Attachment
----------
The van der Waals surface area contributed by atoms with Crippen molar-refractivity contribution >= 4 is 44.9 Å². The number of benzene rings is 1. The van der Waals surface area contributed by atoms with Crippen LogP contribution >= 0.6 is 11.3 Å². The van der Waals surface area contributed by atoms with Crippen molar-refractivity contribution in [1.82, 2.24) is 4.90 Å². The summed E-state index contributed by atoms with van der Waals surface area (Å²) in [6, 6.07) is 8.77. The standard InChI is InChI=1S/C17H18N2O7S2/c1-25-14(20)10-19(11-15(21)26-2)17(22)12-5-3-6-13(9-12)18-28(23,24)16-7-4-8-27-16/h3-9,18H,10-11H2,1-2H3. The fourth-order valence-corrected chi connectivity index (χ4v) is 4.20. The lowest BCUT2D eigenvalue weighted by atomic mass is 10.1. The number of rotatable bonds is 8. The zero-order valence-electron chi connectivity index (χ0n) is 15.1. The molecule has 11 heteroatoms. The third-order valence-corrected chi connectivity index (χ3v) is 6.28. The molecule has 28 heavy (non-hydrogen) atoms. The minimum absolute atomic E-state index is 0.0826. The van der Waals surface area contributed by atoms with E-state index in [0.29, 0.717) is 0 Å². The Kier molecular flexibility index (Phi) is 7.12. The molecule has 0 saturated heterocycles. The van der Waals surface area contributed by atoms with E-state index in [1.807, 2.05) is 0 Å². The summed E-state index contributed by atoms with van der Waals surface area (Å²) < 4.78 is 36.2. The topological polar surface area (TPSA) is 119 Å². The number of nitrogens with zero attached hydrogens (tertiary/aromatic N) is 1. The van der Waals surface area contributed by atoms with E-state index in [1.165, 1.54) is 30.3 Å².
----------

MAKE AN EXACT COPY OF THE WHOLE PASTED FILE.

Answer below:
The van der Waals surface area contributed by atoms with Crippen molar-refractivity contribution >= 4 is 44.9 Å². The number of benzene rings is 1. The van der Waals surface area contributed by atoms with Crippen LogP contribution >= 0.6 is 11.3 Å². The van der Waals surface area contributed by atoms with Crippen molar-refractivity contribution in [1.82, 2.24) is 4.90 Å². The summed E-state index contributed by atoms with van der Waals surface area (Å²) in [6, 6.07) is 8.77. The standard InChI is InChI=1S/C17H18N2O7S2/c1-25-14(20)10-19(11-15(21)26-2)17(22)12-5-3-6-13(9-12)18-28(23,24)16-7-4-8-27-16/h3-9,18H,10-11H2,1-2H3. The fourth-order valence-corrected chi connectivity index (χ4v) is 4.20. The lowest BCUT2D eigenvalue weighted by atomic mass is 10.1. The number of rotatable bonds is 8. The zero-order valence-electron chi connectivity index (χ0n) is 15.1. The molecule has 11 heteroatoms. The third-order valence-corrected chi connectivity index (χ3v) is 6.28. The molecule has 28 heavy (non-hydrogen) atoms. The minimum absolute atomic E-state index is 0.0826. The van der Waals surface area contributed by atoms with E-state index in [0.29, 0.717) is 0 Å². The Kier molecular flexibility index (Phi) is 7.12. The molecule has 0 saturated heterocycles. The van der Waals surface area contributed by atoms with E-state index in [1.807, 2.05) is 0 Å². The summed E-state index contributed by atoms with van der Waals surface area (Å²) < 4.78 is 36.2. The topological polar surface area (TPSA) is 119 Å². The number of nitrogens with zero attached hydrogens (tertiary/aromatic N) is 1. The van der Waals surface area contributed by atoms with E-state index in [1.165, 1.54) is 30.3 Å².